A new expanse of unusually warm water has formed over the last few months stretching from Alaska to California.

Researchers say it resembles “the Blob,” a similar warm patch that lingered off the West Coast in 2014 and 2015, disrupting marine ecosystems and hurting salmon returns.

The new expanse of warm water is the second-largest marine heat wave in the area in the last 40 years, second only to the Blob.

Researchers say it has grown in a similar way, in the same area and to a nearly similar size.

“It’s on a trajectory to be as strong as the prior event,” said Andrew Leising, a research scientist at the U.S. National Oceanic and Atmospheric Administration. “Already on its own it is one of the most significant events that we’ve seen.”

“We learned with the Blob and similar events worldwide that what used to be unexpected is becoming more common,” said Cisco Werner, chief science advisor at the NOAA.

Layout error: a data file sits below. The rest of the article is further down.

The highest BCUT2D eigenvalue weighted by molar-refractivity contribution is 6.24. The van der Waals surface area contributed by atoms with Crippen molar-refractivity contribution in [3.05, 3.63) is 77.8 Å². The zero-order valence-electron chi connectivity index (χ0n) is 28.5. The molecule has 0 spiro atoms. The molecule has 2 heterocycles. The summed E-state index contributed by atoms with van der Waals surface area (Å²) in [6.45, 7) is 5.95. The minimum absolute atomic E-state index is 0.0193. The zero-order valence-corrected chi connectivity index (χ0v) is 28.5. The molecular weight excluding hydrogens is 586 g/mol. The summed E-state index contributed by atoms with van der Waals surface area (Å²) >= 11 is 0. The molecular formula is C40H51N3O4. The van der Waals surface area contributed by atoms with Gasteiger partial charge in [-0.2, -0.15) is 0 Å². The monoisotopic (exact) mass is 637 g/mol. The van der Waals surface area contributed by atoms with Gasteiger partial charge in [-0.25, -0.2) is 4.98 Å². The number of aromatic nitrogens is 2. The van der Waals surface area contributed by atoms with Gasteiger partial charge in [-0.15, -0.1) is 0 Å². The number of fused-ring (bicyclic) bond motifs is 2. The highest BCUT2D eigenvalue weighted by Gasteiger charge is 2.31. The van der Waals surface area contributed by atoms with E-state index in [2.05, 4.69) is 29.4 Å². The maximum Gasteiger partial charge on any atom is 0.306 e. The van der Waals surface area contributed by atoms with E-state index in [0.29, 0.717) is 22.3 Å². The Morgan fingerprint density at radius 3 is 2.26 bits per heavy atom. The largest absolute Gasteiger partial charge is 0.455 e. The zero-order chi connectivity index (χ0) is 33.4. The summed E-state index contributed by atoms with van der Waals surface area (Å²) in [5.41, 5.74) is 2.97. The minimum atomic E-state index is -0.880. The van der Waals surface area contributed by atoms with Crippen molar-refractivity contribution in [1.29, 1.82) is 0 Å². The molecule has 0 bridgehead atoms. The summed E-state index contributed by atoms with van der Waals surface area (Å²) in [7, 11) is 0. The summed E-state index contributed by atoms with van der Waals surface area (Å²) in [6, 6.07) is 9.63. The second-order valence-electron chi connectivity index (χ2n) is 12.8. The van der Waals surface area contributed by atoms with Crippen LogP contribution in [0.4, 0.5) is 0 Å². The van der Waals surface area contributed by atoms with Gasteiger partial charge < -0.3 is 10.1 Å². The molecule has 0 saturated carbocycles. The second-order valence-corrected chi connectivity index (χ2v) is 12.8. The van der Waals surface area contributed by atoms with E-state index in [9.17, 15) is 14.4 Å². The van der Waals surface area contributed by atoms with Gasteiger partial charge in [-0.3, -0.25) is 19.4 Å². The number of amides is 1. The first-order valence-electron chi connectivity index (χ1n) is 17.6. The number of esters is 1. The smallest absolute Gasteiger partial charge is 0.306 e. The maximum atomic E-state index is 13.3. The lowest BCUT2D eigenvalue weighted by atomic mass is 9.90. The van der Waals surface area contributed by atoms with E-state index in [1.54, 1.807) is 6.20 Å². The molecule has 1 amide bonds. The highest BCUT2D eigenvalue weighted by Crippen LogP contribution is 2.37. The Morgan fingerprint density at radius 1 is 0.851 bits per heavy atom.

The NOAA is adding resources to monitor the new heatwave and will provide information on how the Northeast Pacific Marine Heatwave of 2019 – as it’s been labelled – could affect the marine ecosystems and fish stocks.

The warm water has been kept offshore by cold water welling up from the depths along the coast but that usually wanes in the fall. The marine heatwave could potentially move on shore and affect coastal temperatures. 

“It looks bad, but it could also go away pretty quickly if the unusually persistent weather patterns that caused it change,” said Nate Mantua, a research scientist at the NOAA's Southwest Fisheries Science Center.

As of now, forecasts show the marine heatwave lasting months.

The NOAA points out that the Blob was linked to the largest harmful algae bloom ever recorded on the West Coast, which shut down crabbing and clamming for months. It also stranded thousands of young California sea lions and was a disaster for fisheries.